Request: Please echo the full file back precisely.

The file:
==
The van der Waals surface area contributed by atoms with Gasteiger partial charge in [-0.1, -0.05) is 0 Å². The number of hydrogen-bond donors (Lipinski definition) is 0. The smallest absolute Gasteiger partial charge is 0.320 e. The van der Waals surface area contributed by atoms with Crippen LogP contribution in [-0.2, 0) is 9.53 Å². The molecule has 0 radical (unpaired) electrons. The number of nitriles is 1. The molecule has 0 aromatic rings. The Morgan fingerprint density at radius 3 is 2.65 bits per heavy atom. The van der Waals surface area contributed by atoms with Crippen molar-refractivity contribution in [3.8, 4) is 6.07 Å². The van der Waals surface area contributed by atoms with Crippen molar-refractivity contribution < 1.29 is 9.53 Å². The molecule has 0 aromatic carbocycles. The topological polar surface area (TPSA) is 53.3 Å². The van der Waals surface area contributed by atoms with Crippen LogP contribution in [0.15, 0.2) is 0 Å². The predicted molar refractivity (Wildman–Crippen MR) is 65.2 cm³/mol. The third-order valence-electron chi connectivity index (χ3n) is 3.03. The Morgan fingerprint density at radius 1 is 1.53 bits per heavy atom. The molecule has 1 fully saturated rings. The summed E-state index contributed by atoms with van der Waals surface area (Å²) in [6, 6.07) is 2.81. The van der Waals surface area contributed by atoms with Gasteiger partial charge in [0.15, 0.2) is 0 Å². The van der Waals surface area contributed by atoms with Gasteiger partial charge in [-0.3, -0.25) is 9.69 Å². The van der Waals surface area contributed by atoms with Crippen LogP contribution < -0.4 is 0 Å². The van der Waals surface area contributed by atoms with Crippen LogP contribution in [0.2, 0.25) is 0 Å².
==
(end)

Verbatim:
The van der Waals surface area contributed by atoms with Gasteiger partial charge in [-0.1, -0.05) is 0 Å². The number of hydrogen-bond donors (Lipinski definition) is 0. The smallest absolute Gasteiger partial charge is 0.320 e. The van der Waals surface area contributed by atoms with Crippen LogP contribution in [-0.2, 0) is 9.53 Å². The molecule has 0 radical (unpaired) electrons. The number of nitriles is 1. The molecule has 0 aromatic rings. The Morgan fingerprint density at radius 3 is 2.65 bits per heavy atom. The van der Waals surface area contributed by atoms with Crippen molar-refractivity contribution in [3.8, 4) is 6.07 Å². The van der Waals surface area contributed by atoms with Crippen molar-refractivity contribution < 1.29 is 9.53 Å². The molecule has 0 aromatic carbocycles. The topological polar surface area (TPSA) is 53.3 Å². The van der Waals surface area contributed by atoms with Crippen LogP contribution in [0.15, 0.2) is 0 Å². The predicted molar refractivity (Wildman–Crippen MR) is 65.2 cm³/mol. The third-order valence-electron chi connectivity index (χ3n) is 3.03. The Morgan fingerprint density at radius 1 is 1.53 bits per heavy atom. The molecule has 1 fully saturated rings. The summed E-state index contributed by atoms with van der Waals surface area (Å²) in [6, 6.07) is 2.81. The van der Waals surface area contributed by atoms with Gasteiger partial charge in [0.15, 0.2) is 0 Å². The van der Waals surface area contributed by atoms with Gasteiger partial charge in [-0.3, -0.25) is 9.69 Å². The van der Waals surface area contributed by atoms with Crippen LogP contribution < -0.4 is 0 Å². The van der Waals surface area contributed by atoms with Crippen LogP contribution in [0.2, 0.25) is 0 Å².